Is this a custom font?

(*resubmitting previously unanswered question)

Is this a proprietary font? If not, could anyone venture a guess as to what it is?

Many thanks!

Comments

From where is the sample?
Using http://www.whatfontis.com/ you can find a number of typefaces with varying degrees of similarity.
By the way, it’s better to bump/update your old thread instead of posting a new one: http://typophile.com/node/78308

The sample is from the Gramophone website: it's their magazine logo or masthead.

I'm keen on finding out the exact font rather than a similar font.

I already know that it's kind of similar to: OCR-B, Din, and Conduit.

And one person on this forum suggested I look at the PTF-Notes family from Primetype: Notes-Bold. This font indeed looks similar but it's not the exact one.

If anyone knows, I'd be most grateful for a followup.

Many thanks in advance!

Bumping this thread for another attempt at nailing this font...

Since my last post, I went on several font sites, including whatfontis... and narrowed it down to the following 3:

UBIK http://www.fontshop.com/search/?q=ubik
PTL NOTES http://www.fontshop.com/search/?q=ptl+notes&num=50
INFORMATIC http://new.myfonts.com/fonts/fatchair/informatic/

but I fear that none of these is a 100% match. To me it looks like a combination of all 3, which is of course unlikely. There's also the possibility that I've missed a style (such as Condensed etc).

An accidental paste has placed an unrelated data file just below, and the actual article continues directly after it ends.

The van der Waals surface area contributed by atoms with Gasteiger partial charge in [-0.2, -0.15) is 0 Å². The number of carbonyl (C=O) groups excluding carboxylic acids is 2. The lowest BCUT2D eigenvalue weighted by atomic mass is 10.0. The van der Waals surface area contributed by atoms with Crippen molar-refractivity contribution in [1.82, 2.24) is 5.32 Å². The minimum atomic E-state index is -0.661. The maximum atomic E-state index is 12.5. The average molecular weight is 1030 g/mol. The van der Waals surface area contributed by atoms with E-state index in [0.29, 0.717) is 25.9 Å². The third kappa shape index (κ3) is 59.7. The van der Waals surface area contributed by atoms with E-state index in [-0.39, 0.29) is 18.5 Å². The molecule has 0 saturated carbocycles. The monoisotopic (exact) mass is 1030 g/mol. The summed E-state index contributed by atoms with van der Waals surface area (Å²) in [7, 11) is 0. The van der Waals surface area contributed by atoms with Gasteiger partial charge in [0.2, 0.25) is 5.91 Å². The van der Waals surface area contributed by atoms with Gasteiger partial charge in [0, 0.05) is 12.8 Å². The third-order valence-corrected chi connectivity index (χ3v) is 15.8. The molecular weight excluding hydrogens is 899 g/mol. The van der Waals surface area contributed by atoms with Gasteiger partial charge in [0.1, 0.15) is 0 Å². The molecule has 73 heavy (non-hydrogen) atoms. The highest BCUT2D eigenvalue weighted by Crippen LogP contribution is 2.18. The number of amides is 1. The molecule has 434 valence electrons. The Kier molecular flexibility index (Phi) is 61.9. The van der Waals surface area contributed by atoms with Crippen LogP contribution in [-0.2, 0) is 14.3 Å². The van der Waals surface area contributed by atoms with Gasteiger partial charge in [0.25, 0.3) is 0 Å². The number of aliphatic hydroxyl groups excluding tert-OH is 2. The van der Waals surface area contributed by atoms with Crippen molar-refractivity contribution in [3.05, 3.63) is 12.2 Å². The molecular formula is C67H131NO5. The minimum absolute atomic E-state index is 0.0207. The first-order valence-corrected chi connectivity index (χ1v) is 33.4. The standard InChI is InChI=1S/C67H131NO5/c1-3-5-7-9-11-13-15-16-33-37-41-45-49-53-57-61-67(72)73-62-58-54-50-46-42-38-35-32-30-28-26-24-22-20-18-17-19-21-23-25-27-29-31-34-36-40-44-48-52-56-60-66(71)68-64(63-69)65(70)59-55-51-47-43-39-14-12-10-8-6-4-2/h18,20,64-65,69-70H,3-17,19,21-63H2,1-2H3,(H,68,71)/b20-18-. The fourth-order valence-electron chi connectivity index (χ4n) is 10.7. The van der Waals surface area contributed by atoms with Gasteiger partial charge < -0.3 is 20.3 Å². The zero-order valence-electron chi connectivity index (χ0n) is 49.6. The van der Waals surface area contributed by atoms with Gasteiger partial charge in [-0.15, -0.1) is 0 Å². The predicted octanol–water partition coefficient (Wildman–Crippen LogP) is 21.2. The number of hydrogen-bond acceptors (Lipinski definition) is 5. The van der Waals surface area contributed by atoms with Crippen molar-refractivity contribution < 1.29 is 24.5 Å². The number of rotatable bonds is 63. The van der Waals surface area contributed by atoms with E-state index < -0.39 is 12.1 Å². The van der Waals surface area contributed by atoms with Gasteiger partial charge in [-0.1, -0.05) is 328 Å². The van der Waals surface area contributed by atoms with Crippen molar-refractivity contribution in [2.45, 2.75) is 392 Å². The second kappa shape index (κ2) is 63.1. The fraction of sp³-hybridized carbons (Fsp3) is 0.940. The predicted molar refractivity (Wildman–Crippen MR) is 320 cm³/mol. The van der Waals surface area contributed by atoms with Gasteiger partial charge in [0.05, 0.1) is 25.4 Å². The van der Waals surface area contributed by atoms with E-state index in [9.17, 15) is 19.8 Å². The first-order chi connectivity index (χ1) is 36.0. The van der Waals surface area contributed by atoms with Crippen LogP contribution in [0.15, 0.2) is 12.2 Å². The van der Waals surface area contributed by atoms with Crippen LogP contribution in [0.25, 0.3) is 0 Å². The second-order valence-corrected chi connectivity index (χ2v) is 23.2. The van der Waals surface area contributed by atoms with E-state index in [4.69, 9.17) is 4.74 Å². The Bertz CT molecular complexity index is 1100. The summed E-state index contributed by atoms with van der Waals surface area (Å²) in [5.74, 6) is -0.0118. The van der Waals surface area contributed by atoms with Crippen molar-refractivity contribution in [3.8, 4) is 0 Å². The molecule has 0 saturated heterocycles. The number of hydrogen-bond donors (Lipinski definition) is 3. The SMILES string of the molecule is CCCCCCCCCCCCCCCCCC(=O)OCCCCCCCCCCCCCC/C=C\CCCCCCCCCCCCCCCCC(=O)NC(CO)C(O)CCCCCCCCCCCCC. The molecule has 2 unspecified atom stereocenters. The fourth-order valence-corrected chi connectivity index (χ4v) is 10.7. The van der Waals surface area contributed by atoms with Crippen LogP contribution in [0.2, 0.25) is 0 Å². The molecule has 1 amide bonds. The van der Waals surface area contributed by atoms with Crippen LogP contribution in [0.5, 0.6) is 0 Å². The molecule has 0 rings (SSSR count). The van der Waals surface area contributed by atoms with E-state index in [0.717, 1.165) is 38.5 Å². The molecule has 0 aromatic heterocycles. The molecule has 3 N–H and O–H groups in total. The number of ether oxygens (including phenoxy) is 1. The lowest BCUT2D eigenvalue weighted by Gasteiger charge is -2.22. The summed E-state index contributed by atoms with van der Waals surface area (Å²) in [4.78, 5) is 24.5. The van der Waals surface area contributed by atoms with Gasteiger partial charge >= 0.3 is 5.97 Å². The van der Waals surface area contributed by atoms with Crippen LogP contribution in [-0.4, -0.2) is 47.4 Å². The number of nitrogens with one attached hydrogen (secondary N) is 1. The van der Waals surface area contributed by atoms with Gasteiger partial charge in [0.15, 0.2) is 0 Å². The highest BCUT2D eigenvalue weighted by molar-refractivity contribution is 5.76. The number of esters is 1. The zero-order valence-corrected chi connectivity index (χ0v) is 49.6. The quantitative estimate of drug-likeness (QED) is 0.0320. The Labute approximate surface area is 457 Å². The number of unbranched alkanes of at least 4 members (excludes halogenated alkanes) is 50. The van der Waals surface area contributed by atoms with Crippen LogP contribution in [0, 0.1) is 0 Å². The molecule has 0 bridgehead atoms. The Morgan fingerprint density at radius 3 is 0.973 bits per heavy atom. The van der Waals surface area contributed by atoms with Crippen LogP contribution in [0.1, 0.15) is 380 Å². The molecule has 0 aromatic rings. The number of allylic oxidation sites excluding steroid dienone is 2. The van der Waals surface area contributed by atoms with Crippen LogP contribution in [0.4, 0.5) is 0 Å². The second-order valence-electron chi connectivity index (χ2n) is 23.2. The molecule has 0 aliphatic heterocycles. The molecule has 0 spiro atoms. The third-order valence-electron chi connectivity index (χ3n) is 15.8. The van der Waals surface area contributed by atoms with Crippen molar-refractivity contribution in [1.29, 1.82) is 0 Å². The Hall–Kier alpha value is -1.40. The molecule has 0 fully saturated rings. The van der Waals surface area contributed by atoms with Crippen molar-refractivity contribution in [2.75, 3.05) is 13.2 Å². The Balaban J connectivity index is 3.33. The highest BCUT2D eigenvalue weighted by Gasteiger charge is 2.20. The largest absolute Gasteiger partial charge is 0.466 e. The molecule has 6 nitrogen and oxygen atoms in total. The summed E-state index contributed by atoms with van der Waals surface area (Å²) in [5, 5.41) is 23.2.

Input from anyone with sharper eyes much appreciated.

Bump

For my money, none of them are "close". A quick look shows:

UBIK: G and M are way off

PTL NOTES: A and M are way off

INFORMATIC: G is way off

Why don't you ask Gramaphone Records?
http://webstore.gramaphonerecords.com/contact-us.aspx

I did. They never replied.

Anyone?

You should consider the possibility that the wordmark was modified on the basis of an existing typeface (maybe to emulate the look of an older, pre-digital logo). Given that, I think you were on the right track with PTL Notes. When you start with the small caps (!) of the medium cut and scale the letters non-proportionally (mainly condensing them), you will see that you can make ‘G’, ‘M’, ‘O’, ‘H’, ‘N’ and ‘E’ match the sample perfectly. In ‘R’, they made the diagonal steeper; in ‘A’, they raised the crossbar; in ‘P’, they made the bowl smaller—not necessarily wise decisions, by the way. That’s as close as you’re going to get, I think.

Hi R.

That's very insightful. Thanks so much for your detailed observations.
Incredibly helpful.